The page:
I know it’s important and you know it’s important and you brought up the best point. Generally, this a business show but I like to bring in people who have different specialties but it is. It’s like, “Can I identify something where people need help?” No one else is going to help them with this. Most of these problems are mismanaged, in my experience. Do you see that too?

Yes. They have pads, loads of them, and then they’re given medication. We have multiple guidelines from organizations that are telling us that, “Medication is not first.” That’s the second line. The first line is behavioral training and behavioral training is what we do that is for incontinence, bladder training and pelvic muscle exercise. I feel it is absolutely within the scope of every physical therapist training to teach pelvic muscle exercise. I’d love to share with people what the best words are. These are words that we know based on imaging ultrasound. We can see the recruitment, we can see the movement of the pelvic floor muscle. We know that when you say these words, you have the best chance of getting that. Here are the words. For women, the best description is, “Hold back gas.”

If older people are getting up three or more times, they are more likely to fall and break their hip. Click To Tweet

I would add to that in church. The reason I say in church is because I don’t want anyone else to know you’re doing this. It is not squeezing the butt. It’s not moving the legs. It’s not pulling in the belly. It’s not holding the breath. It’s not squinching the face. Nobody should know that you’re doing this on the outside, but you can recognize that squeeze because in particular, women have a very large portion of their pelvic floor posterior, and it’s usually preserved from trauma of childbirth. Hold back gas for the ladies gets the elevation. The instruction stop your pee is what we started with many years ago but we have some data now that tells us if people do practice stopping their urine flow, they are creating dysfunction. They’re creating a scenario where the bladder only squeezes part way and does not fully empty.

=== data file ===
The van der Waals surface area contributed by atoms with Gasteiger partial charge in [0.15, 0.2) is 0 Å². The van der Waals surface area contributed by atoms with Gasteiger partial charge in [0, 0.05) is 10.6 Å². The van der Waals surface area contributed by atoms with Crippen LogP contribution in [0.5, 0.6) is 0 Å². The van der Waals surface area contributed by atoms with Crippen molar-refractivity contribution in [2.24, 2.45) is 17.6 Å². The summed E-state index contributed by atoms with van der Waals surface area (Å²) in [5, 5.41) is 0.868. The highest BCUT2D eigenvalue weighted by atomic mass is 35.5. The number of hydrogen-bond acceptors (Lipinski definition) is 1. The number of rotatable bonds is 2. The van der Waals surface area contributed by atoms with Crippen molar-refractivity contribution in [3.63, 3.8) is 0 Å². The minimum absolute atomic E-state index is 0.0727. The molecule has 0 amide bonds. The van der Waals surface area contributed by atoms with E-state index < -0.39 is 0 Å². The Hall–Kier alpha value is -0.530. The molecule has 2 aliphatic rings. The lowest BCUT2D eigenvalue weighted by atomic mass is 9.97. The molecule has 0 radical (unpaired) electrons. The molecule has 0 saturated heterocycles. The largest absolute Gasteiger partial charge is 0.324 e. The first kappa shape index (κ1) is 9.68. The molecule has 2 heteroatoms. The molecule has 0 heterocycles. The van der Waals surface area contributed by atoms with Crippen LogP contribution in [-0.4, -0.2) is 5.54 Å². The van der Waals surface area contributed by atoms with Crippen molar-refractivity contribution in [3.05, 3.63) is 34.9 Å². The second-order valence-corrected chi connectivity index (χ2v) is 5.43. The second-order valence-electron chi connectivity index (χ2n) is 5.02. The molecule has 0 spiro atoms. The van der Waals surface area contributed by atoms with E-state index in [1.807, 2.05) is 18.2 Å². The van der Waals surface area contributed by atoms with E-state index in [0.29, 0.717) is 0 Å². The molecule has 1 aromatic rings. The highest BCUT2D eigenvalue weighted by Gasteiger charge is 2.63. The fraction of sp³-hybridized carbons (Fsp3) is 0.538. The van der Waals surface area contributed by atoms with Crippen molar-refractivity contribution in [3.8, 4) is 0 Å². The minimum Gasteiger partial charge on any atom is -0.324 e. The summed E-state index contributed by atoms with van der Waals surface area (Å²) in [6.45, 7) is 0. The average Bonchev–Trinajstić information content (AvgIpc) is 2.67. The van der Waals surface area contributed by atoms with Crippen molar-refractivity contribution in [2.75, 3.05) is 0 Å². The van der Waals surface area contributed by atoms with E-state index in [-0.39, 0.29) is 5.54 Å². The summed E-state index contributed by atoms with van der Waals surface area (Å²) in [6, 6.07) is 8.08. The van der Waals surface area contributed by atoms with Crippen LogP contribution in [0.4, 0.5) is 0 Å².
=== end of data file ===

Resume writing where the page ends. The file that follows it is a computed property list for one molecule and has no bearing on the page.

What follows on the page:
It’s not a good plan. The bad thing is if somebody is having trouble with leakage, they can’t stop their pee. Telling them to stop their pee is frustrating. It’s not helpful in any way. “Hold back gas.” For the men, we have two instructions because for men, the front portion of the pelvic floor is much more influential in the bladder. It is very different from the ladies. Men will also benefit from the instruction hold back gas but simultaneously we’re asking them if it’s possible to pay attention to two areas, the best instruction for the men is shorten the penis. That motion of pulling back in the front is the one that causes the compression of the urethral sphincter. It’s best. We have to develop other little tricks for people who are having more difficulty but at least 40% of people can understand those instructions without a vaginal or rectal exam, without biofeedback equipment, with only verbal instruction. You can have a pretty good shot at instructing your orthopedic patient how to do this with those words.

Hold that gas like you’re in church and shorten the penis. What about those people that have overactive pelvic floor muscles?

This is a bit of a challenge but as you can understand, if you do strength training on a person that has a muscle spasm, it’s going to make it worse. The recommendation, as you learned, is to proceed for one month. If they’re not better or if they’re worse, then you got to get more input. That’s my first suggestion. I would ask more questions if there was a pain scenario. We’ve got the pain with intercourse, pain with sitting in the perinatal area or tailbone pain and pain from sit to stand in the tailbone is the hallmark of that area. The occurrence of urgency frequency, where you have to go to the bathroom very badly, that can be a weakness condition but you have to be careful that they know how to relax as well. Constipation is another thing that can be related to that constriction and that holding situation.

In these conditions, what I do, and this is the world according to Beth but you’re welcome to use it, and that is an anti-Kegel. Dr. Arnold Kegel was a guy in the 1940s, ‘50s and ‘60s, a gynecologist that used a pressure biofeedback device inside the vagina to teach women how to squeeze the muscle so that they would have less leakage and better sexual appreciation. Kegel exercise technically is strength training. The anti-Kegel, therefore, is not for the purpose of strengthening or squeezing better but for the purpose of relaxing better. We have both pressure and EMG data that tell us if you do a small squeeze and then a big relax, contract, relax is basically what we’re using but we do know that this is helpful in being able to relax better.